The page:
Infringement Questions Grow Cloudier in Apple and Samsung Patent Battle

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By Kerrie Spencer, staff technology writer – June 29, 2011

In a chant rather reminiscent of the good old school yard days, two world-renowned technology giants are shouting, “Did not. Did so,” back and forth across the ocean to try and make a point. That point is that Samsung did not commit patent and copyright infringement against Apple. That, of course, remains to be seen, as this battle is just beginning to heat up in the courts since the initial filing of this lawsuit in April 2011.

In fact, there was a rather unusual turn of events in this duel between the two giants, when Samsung was ordered by a federal court to turn over, within 30 days, unreleased products for discovery. [2] This expedited discovery process will help Apple figure out if they want to file a request for an early injunction. This decision did not make Korean giant Samsung a very happy camper, as trotting out their about-to-be-released product lineup is a major problem, not to mention it tips their hand as to what consumers may expect to see soon.

There probably are already so many rumors and leaks around that consumers probably already have a good idea of what they are going to see next in terms of smartphones and tablets. That aside, having a court order Samsung to hand over the goodies is a bit unusual. It comes perilously close to saying, without saying it, that the evidence in this case offers a reasonable basis for Apple to believe Samsung’s products are deliberately designed to mimic theirs. [1][3] In fact, part of the statement of claim alleges that Samsung, rather than take the initiative and do their own unique designs and packaging, went out of their way to copy Apple’s technology, style and user interface.

While the court has not officially offered any kind of a conclusion about this case, the judge did comment that the evidence certainly seems to point out that Samsung may have imitated Apple’s designs, which, when it comes to issues like copyright infringement, trade dress and patent infringement, is not the smartest business move. What made the court offer that opinion? All it took were pictures that Apple submitted of Samsung’s new products. Evidently, pictures certainly are worth a thousand words.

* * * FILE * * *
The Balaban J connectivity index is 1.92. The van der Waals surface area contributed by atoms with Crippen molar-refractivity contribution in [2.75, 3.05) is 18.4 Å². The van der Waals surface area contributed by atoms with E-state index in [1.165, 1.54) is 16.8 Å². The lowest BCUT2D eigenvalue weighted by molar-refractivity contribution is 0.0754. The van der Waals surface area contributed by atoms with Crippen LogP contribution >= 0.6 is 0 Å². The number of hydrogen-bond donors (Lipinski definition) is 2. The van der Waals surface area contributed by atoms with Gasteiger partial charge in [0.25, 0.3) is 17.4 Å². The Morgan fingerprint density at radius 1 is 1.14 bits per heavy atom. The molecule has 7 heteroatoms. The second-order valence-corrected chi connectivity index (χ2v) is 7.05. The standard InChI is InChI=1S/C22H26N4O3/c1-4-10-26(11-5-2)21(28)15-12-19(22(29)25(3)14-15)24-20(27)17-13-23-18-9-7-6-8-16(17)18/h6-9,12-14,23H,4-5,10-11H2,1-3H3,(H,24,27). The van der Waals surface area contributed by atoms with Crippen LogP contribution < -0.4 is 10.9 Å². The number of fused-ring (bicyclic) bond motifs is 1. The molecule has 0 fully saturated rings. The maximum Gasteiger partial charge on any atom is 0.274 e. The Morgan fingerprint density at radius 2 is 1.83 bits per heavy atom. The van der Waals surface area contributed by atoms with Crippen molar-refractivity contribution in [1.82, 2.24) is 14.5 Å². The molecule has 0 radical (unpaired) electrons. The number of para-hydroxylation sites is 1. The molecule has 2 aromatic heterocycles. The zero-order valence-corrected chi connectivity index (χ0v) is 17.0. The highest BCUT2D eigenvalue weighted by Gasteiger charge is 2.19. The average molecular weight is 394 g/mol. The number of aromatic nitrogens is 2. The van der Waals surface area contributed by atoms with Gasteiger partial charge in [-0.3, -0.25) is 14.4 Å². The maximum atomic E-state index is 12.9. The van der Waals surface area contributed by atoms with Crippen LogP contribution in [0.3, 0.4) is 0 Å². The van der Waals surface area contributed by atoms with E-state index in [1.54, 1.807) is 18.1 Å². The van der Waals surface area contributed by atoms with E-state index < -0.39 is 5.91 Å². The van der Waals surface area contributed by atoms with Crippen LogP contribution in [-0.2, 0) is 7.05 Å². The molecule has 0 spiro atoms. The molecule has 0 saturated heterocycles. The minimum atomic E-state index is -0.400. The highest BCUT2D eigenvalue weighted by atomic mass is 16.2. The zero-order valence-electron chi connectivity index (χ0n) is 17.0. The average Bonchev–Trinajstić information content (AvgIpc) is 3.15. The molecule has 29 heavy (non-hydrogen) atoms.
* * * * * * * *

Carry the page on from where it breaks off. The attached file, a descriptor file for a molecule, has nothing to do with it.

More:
The key element in this case will be that the design and appearance of Samsung’s latest product offerings and packaging is right on-point relevant to Apple’s design, trade dress and trademark claims; a point made by the federal court judge in her ruling that Samsung had to hand over its products for discovery. It is not just the products that have to be produced either, as the order includes the proposed packaging and all package inserts.

Products that will come under legal scrutiny will include the 4G LTE Droid Charge, Infuse 4G, Galaxy S2 and the Galaxy Tab 8.9 and 10.1. [1-5] Neither Apple’s nor Samsung’s legal counsel will be conducting the discovery, as the judge wanted an arm’s length independence in assessing the products. Samsung said they did not like the ruling, because the devices have not yet been released, and letting Apple access them would be inappropriate.

The judge ignored that particular protest because the company had already started advertising the devices and had given the media free samples, not to mention the free handout of 5,000 Galaxy 10.1 tabs given away at Google’s developer’s conference in May 2011 in San Francisco, California.

If the independent review by outside legal counsel decides the new devices are Apple imitations, Apple could file for an injunction blocking the Samsung devices from being retailed in the U.S. To say that would put a serious crimp in Samsung’s sales projections would be a major understatement. Additionally, many of their products are highly anticipated, in a market that thrills to the latest, greatest and best smartphone or tablet.

The bottom line here is that these two corporate giants have a fairly good working relationship, with Samsung selling Apple LCD panels and semiconductors for their iPads and iPhones, and Apple is Samsung’s No. 1 customer. [5] There is no telling what will happen to that working relationship in light of this latest legal battle, but if nothing else, this will be a hard lesson to learn that swiping someone else’s designs really is not a good thing to do, not to mention the fact that it is also illegal.

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Published In: Business Torts Updates, Intellectual Property Updates, Science, Computers & Technology Updates

DISCLAIMER: Because of the generality of this update, the information provided herein may not be applicable in all situations and should not be acted upon without specific legal advice based on particular situations.

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